The most interesting tidbits include Austin's description of how the 24th Street parents came up with the idea of having LAUSD and a charter school operator share control of the school -- and how the mere threat of a trigger has persuaded teachers at some schools to approach parents about making changes -- and Emerson's description of how civil rights groups in Florida have come out strongly against the trigger idea there -- a sharp contrast to their role in favor of the trigger legislation in California. [Cross-posted from LA School Report]
For what may be the first time ever -- or perhaps just the most obvious example so far -- pro-charter, pro-accountability backers in Los Angeles are not just leveling the playing field with the teachers union in terms of funding candidates and campaigns but tilting it in their favor.
Overall spending is already at $3.4 million (see here). There are some places where the spending is close to even -- such as in the race between former reform candidate Steve Zimmer, who's now being supported by the union, and newcomer Kate Anderson. But the majority of it going out from the reform side in the form of mailers and TV ads.
Whether the money advantage turns into primary day wins is another question, however. There are two key issues to keep in mind, I argue in this new post over at LA School Report (Air War Vs. Boots On the Ground).
The first is that -- just like happens online -- the union and its allies have an enormous advantage when it comes to motivated campaign volunteers to help persuade neighbors and get out the vote.
The second is that not all of the union's spending seems to be reported and accounted for. As good as the disclosure requirements are in LA, it's a self-reported system and there have been a handful of times where UTLA-PACE, the independent expenditure committee that funds the campaigns, hasn't reported things that seem like campaign activity, or has transferred funding between different IE accounts in ways that are hard to explain and may not match up as they should.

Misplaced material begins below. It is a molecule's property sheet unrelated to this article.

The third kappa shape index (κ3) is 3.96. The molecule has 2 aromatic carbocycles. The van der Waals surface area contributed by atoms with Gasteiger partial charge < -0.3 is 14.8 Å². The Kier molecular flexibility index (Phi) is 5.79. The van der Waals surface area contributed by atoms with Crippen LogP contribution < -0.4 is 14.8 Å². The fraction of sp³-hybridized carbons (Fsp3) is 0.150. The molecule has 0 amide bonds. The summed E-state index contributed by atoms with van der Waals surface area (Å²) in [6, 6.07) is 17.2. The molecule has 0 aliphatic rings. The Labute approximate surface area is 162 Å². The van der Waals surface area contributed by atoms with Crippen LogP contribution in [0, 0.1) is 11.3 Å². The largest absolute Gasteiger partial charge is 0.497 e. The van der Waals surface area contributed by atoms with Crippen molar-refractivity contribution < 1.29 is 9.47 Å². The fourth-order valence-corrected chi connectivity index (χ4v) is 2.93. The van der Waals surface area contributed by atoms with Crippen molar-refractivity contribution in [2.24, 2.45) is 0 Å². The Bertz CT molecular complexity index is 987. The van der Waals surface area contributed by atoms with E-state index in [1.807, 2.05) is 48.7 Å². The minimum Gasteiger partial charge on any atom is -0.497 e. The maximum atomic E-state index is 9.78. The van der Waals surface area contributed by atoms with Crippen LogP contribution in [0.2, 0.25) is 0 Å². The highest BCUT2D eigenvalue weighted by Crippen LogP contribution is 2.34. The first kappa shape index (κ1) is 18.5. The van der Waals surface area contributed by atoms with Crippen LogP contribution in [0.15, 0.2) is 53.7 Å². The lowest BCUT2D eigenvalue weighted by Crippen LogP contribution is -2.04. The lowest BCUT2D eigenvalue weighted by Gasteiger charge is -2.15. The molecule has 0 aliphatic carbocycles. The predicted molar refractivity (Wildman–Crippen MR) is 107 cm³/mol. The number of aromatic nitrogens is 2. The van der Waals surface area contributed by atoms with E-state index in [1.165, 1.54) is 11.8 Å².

This is a story by LA School Report contributor Hillel Aron:
The Coalition for School Reform has been running TV ads and hitting voters with a blizzard of glossy flyers.
But — having closely lost 2011′s big-money campaign between Bennett Kayser and Luis Sanchez — the reform-oriented campaign committee is also taking its field organization very seriously.
“These campaigns are, in many instances, won and lost in the field,” said Sean Clegg, the Coalition’s political consultant. “And the Coalition for School Reform has put together a state-of-the-art field program that is really zeroing in on our voters with pinpoint accuracy.”
To run its 2013 field campaign, the Coalition has hired a firm called 50+1 Strategies, headed by former Obama campaign operative Adissu Demissie, who’s bringing some high-tech tools and techniques to the familiar process of walking streets, knocking on doors, and making phone calls.
“We’re really running a very data-driven, metrics-based, technologically advanced field campaign,” said Demissie, who ran Barack Obama’s 2008 “get-out-the-vote” campaign in Ohio. ”We’re trying to talk to the right people in the right way.”
Read the rest of the story here.
While as many as 8 current or recent CPS students may have been killed since the start of 2013, Chicago Public Radio is reporting that Mayor Emmanuel has reversed a longstanding practice of allowing Chicago Public Schools to tell reporters what school, if any, homicide victims come from. "For years, school officials deliberately collected and shared information about whether or not homicide victims also attended a public school in the city. But CPS spokeswoman Marielle Sainvilus said they’re trying to protect parents and students privacy. She said the district’s legal team advises the district not to tell reporters whether shooting victims attend public schools in the city... It’s a practice they say they’ve followed since Mayor Rahm Emanuel took office."